Aug 11 2013
Vice-president of FIFA Jim Boyce has told the Premier League it would have more than enough time to prepare for a winter World Cup in Qatar.
With concerns about temperatures in the summer of 2022 going north of 50 degrees in Qatar, a number of the game's leading figures have called for a switch to the winter.
The Premier League's chief executive Richard Scudamore is not one of them, though, claiming a switch would have a three-year knock-on effect for his competition.
But a day after new Football Association chairman Greg Dyke spoke of moving to a cooler time of year, Boyce has given his view.
"I fully understand the Premier League but I would hope that in nine years' time - it's not next year or the following - that for the good of football people can sit down and realise a sensible decision has to be made," he told BBC Radio 5 Live's Sportsweek.
"Most of the opposition appears to be coming from the Premier League. There are many European countries who cannot play in the winter and do have a winter break.
"I read the Premier League are saying this impacts on three seasons. If people sit down and work out the calendar properly, I don't see why it would affect three seasons.
"The Premier League is probably the biggest in the world but this is nine years hence."
Boyce was keen to add that any move had not been formally discussed by FIFA's Executive Committee, which has two remaining meetings this year.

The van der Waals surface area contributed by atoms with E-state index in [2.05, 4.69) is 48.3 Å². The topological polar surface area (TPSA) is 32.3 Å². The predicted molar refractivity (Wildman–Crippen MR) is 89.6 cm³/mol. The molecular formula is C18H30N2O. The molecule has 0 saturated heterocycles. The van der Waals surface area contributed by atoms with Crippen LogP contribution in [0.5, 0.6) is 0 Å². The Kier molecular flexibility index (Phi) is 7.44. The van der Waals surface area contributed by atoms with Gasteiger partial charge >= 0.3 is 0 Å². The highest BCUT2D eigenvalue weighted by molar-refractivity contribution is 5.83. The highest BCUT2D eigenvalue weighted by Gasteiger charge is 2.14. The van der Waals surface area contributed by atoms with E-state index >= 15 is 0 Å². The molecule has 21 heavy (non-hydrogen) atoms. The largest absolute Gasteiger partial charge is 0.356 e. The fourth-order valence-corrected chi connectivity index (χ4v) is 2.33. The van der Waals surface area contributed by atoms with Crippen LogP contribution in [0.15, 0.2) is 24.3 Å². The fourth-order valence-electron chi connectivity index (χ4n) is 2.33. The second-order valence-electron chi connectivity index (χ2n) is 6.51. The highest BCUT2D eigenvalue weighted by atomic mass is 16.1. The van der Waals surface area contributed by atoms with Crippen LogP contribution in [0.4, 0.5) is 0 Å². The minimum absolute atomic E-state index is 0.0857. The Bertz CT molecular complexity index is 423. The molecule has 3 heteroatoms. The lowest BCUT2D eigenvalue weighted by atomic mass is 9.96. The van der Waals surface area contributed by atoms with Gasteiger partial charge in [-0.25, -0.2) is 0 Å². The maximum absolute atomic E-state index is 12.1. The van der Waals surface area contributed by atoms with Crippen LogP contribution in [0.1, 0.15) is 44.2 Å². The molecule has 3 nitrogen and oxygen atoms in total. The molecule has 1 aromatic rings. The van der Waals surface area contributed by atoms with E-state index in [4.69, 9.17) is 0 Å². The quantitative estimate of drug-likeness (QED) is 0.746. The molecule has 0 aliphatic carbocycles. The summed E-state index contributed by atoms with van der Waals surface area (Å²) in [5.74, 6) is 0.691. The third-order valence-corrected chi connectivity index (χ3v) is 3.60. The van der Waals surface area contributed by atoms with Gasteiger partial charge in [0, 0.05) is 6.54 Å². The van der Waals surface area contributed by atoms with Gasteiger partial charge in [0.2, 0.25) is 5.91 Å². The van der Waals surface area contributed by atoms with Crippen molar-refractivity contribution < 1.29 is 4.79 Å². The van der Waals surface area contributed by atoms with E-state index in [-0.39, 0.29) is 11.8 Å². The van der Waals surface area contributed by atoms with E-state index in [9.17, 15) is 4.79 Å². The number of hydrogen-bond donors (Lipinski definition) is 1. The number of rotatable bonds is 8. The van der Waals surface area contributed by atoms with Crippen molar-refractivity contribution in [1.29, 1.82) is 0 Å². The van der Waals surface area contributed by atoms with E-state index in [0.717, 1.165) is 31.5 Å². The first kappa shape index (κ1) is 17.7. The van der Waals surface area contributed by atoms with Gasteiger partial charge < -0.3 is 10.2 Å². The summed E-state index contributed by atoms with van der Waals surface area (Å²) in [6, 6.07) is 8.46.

The Northern Irishman added his personal preference would be for the tournament to be held from January 6 to February 9
His primary concern matches that of Dyke, who on Friday said: "I don't know how many people have been to Qatar in June. I have. The one thing I can tell you is you can't play a football tournament in Qatar in June."
Boyce concurred, adding: "The situation is the World Cup is the biggest sporting event on the calendar and the situation in Qatar is the temperature exceeds, at times, 50 degrees.
"I ask the question from a health and medical point of view. How can you take thousands of people to the greatest sporting event in the world and ask them to enjoy themselves in conditions I think are impossible?"
Alex Horne, General Secretary of the FA added that any move would involve a "big jigsaw" with far-reaching consequences, while the Premier League has yet to respond to the latest comments.
Tottenham manager Andre Villas-Boas does not envisage too many problems, though, saying on Saturday: "If it is summer, they have to do something different, but at the moment I think a winter World Cup is absolutely fine. It is something which FIFA has to answer."